“you fail to take into account the near impossibility of explaining the concept of a superposition in PopSci language, which does not allow for concepts like “complex number”... Try by those rules yourself and see if you can produce anything that does not amount to “sort of like an average”, which would in this context be equivalent to “any number between 0 and 1”.”This indeed captures the difficulty well. Finally, someone points out that I’m not a string theorist, and they lived happily ever after, the end.

So why am I telling you this? Well for one I want to belatedly thank those commenters for taking the time to sort this out. But also, I’ve been thinking about this episode quite a bit and wondered what went wrong there.

I believe the problem is that when we write about quantum mechanics we’re faced with the task of converting mathematical expressions into language. And regardless of which language we use, English, German, Chinese, or whatever, our language didn’t evolve to describe quantum behavior. So all the words that we can come up with will be wrong and will be misleading. There’s no way to get it right.

What’s a superposition? A superposition is a sum of vectors in a Hilbert space. Alright. But if one of the vectors is a particle going left and the other a particle going right, what does this superposition mean? I don’t know. Could you say it’s a particle going into both directions? I guess you could say that. I mean, you just said it, so arguably you can. But is that what it actually is? I don’t think so.

For one it’d be more accurate to say that the wave-function “describes” a particle instead of saying that it “is” a particle. But maybe more importantly, I don’t think such a superposition is anything in the space we inhabit. It’s a vector in this mathematical structure we call the Hilbert space. And what does that mean? I don’t know. I don’t think there are any words in our language to explain what it “means”.

I still think that the explanation that I gave for a quantum bit was more truthful to the mathematics than the more commonly used phrase that it can be in “two states at once”. But I also think we have to accept that regardless of what language we use to describe quantum mechanics, it will never be correct. Because our language isn’t fit to describe something we cannot experience.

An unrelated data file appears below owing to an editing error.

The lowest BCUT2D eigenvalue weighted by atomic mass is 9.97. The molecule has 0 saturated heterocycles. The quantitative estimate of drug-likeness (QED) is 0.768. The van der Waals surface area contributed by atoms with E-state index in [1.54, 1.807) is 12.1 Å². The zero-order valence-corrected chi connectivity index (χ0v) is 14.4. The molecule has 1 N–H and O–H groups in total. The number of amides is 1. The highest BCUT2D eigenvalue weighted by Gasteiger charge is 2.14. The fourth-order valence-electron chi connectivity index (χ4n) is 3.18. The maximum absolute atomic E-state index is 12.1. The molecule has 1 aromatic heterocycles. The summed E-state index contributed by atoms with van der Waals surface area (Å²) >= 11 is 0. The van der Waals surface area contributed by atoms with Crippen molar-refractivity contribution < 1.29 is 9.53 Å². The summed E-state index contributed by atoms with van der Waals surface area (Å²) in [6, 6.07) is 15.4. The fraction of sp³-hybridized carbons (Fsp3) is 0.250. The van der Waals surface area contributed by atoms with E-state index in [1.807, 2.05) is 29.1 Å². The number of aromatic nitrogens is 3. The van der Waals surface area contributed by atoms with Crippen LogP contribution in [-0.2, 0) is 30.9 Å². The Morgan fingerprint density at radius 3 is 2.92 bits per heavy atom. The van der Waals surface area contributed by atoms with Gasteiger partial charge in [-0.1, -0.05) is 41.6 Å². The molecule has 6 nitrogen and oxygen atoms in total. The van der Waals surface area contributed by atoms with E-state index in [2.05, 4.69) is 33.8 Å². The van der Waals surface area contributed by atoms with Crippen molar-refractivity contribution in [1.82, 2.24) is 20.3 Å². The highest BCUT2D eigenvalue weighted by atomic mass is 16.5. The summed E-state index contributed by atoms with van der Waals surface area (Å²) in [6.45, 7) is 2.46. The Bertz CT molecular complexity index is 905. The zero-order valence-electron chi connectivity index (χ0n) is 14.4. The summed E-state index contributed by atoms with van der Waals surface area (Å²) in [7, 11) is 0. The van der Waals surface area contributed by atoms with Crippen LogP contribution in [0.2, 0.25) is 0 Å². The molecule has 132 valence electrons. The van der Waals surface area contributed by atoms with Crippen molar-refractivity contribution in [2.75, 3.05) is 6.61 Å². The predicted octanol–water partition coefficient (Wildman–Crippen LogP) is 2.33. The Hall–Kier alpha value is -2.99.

Should this worry us? Does this mean there’s something wrong with quantum mechanics as a scientific theory? I don’t think so. I think it’d be surprising if it was otherwise. Quantum mechanics describes the behavior of matter in circumstances we don’t observe in daily life. We’ve never needed the language to explain quantum behavior so we don’t have it.

To give you a second opinion I've asked Arvin Ash to tell us what he thinks. Arvin is an expert in science communication in general and quantum mechanics in particular. He told me the following.

I think that’s a good point. Arvin has his own YouTube channel and if you find my channel interesting, I’m sure you’ll like his too, so go check it out.Hi Sabine, as I tried to illustrate in a recent video, the root of the problem and cause of so much confusion in quantum mechanics is the fact that when we measure things, that is, whenever we have the opportunity to actually observe a quantum object, it seems to lose its quantum behavior. The superposition is lost and what we see is something that looks like it's behaving classically. This is the case with the double slit experiment when individual photons or electrons always show up as dots on the screen rather than some kind of wave and we only see the wave interference pattern when we shoot many photons through the slits or when we observe quantum particles and cloud chambers, they leave trails as if they were little cannonballs.

This is also the case for quantum computers. While the math describes superposed states of quantum bits as, pardon the language, taking on any value between zero and one when the computer actually makes a measurement the bits are either zero or one, it's never in between. So while the calculation is quantum, the result is binary. We are surrounded by a quantum world we can't directly observe, and when we sample this world by taking measurements the quantum phenomena convert to classical results.

It's hard to describe something you can't ever experience. We humans like to make connections with familiar things. If we could see it, we could describe it. The math of quantum mechanics has no obvious classical analog. We could however certainly be more precise in our language. But I do think that in the future quantum mechanics will become more intuitive to more people through watching videos like this thanks for having me.

When it comes to quantum mechanics, I think what will happen in the long run is that the mathematical expressions will just become better known and we will use them more widely. Like we’ve become used to talking about electromagnetic radiation. That was once a highly abstract mathematical concept, waves that travel through empty space, rather than traveling in some medium. But we now use electromagnetic radiation so frequently that it’s become part of our everyday language. I think that it’ll go the same way with qubits and superpositions.